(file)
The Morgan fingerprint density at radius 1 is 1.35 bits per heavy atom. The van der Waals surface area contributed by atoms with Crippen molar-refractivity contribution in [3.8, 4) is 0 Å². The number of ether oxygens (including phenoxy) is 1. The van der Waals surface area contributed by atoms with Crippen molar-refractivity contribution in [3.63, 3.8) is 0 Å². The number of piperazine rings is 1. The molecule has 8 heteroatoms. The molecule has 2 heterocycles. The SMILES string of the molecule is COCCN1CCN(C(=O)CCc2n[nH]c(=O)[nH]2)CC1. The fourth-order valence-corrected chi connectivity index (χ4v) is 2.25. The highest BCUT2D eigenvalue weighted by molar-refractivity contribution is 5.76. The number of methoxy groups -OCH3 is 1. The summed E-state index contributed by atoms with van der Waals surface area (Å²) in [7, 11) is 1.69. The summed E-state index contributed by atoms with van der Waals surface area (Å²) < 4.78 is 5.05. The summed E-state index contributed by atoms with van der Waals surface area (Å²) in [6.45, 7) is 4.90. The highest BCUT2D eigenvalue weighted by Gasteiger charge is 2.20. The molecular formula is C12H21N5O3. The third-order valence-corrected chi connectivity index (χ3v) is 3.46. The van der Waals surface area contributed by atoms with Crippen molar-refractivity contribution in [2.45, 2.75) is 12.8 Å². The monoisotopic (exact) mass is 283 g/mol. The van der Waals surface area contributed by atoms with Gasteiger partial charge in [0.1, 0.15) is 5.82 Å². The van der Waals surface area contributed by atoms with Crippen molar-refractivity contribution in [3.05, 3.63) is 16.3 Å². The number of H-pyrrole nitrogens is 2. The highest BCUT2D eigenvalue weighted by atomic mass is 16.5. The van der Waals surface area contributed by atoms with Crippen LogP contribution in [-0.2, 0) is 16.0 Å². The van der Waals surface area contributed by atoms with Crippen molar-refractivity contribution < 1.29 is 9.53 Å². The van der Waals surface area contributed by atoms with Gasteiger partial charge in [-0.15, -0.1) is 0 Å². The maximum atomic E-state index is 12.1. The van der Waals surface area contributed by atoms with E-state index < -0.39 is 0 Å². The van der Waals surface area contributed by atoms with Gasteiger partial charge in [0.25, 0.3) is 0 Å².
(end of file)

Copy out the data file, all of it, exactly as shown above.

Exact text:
The Morgan fingerprint density at radius 1 is 1.35 bits per heavy atom. The van der Waals surface area contributed by atoms with Crippen molar-refractivity contribution in [3.8, 4) is 0 Å². The number of ether oxygens (including phenoxy) is 1. The van der Waals surface area contributed by atoms with Crippen molar-refractivity contribution in [3.63, 3.8) is 0 Å². The number of piperazine rings is 1. The molecule has 8 heteroatoms. The molecule has 2 heterocycles. The SMILES string of the molecule is COCCN1CCN(C(=O)CCc2n[nH]c(=O)[nH]2)CC1. The fourth-order valence-corrected chi connectivity index (χ4v) is 2.25. The highest BCUT2D eigenvalue weighted by molar-refractivity contribution is 5.76. The number of methoxy groups -OCH3 is 1. The summed E-state index contributed by atoms with van der Waals surface area (Å²) in [7, 11) is 1.69. The summed E-state index contributed by atoms with van der Waals surface area (Å²) < 4.78 is 5.05. The summed E-state index contributed by atoms with van der Waals surface area (Å²) in [6.45, 7) is 4.90. The highest BCUT2D eigenvalue weighted by Gasteiger charge is 2.20. The molecular formula is C12H21N5O3. The third-order valence-corrected chi connectivity index (χ3v) is 3.46. The van der Waals surface area contributed by atoms with Crippen molar-refractivity contribution in [2.45, 2.75) is 12.8 Å². The monoisotopic (exact) mass is 283 g/mol. The van der Waals surface area contributed by atoms with Gasteiger partial charge in [0.1, 0.15) is 5.82 Å². The van der Waals surface area contributed by atoms with Crippen molar-refractivity contribution in [3.05, 3.63) is 16.3 Å². The number of H-pyrrole nitrogens is 2. The highest BCUT2D eigenvalue weighted by atomic mass is 16.5. The van der Waals surface area contributed by atoms with Crippen LogP contribution in [-0.2, 0) is 16.0 Å². The van der Waals surface area contributed by atoms with Crippen molar-refractivity contribution < 1.29 is 9.53 Å². The van der Waals surface area contributed by atoms with Gasteiger partial charge in [-0.15, -0.1) is 0 Å². The maximum atomic E-state index is 12.1. The van der Waals surface area contributed by atoms with E-state index < -0.39 is 0 Å². The van der Waals surface area contributed by atoms with Gasteiger partial charge in [0.25, 0.3) is 0 Å².